• But there is also a recent debate about varieties of capitalism: coordinated market, liberal market, or state market (Schmidt).
  • Another example – not in the text – that of institutionalism.
the ladder of abstraction sartori
The ladder of abstraction (Sartori)
  • Sartori’s (1970) ‘ladder of abstraction’ identified two complimentary strategies in tacking equivalence:
  • moving ‘down’ the ladder to generate further differentiation of concepts with more defined attributes applied to fewer cases
  • or alternatively moving ‘up’ the ladder to avoid ‘conceptual stretching’, whereby concepts have fewer defined attributes but can be applied to more cases.
  • Sartori’s analysis has provided a useful foundation for a range of contributions to the challenges of concept formation within the comparative context (see for example Collier & Mahon, 1993; Collier & Levitsky, 1997; Collier & Adcock, 1999).
the ladder of abstraction as continuum
The ladder of abstraction as continuum
  • The ladder of abstraction allows similar concepts to be applied to distinctive contexts.
  • Hence ‘corporate pluralism’ might make sense in Norway (bottom of the ladder)
  • but be more akin to Corporatism in Germany (i.e. iron triangle ) or to pluralism in the UK. (mid-way up the ladder)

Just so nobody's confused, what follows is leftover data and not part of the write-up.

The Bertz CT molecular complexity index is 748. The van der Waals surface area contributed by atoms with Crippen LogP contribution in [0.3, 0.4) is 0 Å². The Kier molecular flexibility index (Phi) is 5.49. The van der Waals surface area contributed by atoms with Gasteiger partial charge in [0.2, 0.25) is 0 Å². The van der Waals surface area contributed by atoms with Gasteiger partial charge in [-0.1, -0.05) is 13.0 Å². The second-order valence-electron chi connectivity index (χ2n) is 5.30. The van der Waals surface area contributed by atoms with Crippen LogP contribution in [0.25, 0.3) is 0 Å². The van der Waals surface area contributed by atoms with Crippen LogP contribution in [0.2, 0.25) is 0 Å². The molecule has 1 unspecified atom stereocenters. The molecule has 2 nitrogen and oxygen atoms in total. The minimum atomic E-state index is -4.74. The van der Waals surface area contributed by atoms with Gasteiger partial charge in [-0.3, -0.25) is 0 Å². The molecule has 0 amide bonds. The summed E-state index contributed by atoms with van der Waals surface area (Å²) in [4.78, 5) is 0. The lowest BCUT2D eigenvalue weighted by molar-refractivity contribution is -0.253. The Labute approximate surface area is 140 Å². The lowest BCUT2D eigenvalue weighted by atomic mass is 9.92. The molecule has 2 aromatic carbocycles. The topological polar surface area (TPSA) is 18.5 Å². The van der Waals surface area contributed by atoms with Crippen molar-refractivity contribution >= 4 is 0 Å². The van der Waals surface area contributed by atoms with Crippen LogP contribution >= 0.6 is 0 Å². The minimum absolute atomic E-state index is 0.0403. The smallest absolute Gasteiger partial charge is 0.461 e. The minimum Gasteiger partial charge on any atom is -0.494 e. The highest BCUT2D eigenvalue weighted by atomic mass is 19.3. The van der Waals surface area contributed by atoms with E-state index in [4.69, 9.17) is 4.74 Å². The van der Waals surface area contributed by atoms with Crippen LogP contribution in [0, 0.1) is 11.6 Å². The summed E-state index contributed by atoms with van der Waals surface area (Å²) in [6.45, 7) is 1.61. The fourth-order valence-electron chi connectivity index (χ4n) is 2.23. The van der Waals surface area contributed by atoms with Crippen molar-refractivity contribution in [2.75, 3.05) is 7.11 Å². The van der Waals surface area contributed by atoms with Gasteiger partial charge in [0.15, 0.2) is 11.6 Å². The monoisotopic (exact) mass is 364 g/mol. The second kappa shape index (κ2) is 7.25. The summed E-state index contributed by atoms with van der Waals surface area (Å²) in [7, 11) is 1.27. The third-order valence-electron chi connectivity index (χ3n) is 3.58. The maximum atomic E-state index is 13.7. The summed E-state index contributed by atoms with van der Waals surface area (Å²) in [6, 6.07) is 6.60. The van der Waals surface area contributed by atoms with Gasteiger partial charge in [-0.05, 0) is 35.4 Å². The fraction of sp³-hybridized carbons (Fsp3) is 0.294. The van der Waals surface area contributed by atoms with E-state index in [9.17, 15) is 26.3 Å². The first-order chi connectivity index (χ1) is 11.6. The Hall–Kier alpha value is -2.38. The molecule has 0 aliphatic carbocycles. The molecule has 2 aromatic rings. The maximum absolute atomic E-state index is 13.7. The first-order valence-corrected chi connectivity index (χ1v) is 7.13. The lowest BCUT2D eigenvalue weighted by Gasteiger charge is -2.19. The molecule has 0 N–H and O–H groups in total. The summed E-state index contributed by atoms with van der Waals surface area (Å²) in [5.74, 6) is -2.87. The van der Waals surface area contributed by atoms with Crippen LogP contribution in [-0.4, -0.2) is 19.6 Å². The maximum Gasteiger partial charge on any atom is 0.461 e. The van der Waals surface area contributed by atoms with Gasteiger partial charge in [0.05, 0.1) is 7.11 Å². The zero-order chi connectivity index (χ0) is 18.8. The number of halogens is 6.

• In the higher level of abstraction, it might just refer to state-society relations. (top of the ladder)
  • However, comparing policy contexts across national boundaries continues to present conceptual challenges, with some responses to the development of conceptual equivalence critiqued for potentially generating too many concepts or sub-types, leading to confusion and stifling comparison (Collier & Levitsky, 1997)
the ladder of abstraction as continuum continued
The ladder of abstraction as continuum... continued
  • More general concepts allow wider comparison, but they lose their sharpness.
  • The more abstract concepts become…. the wider their coverage, but the more meaningless they can also be.
  • Contenders for this are: institutionalism, governance, Europeanisation…
  • Does a concept need an adjective? If so, is its weight lessened?
  • Can a concept logically be opposed with another concept? This is key to the idea of falsification (Parsons). If a theory can include all cases, then it can not be falsified, hence it is meaningless.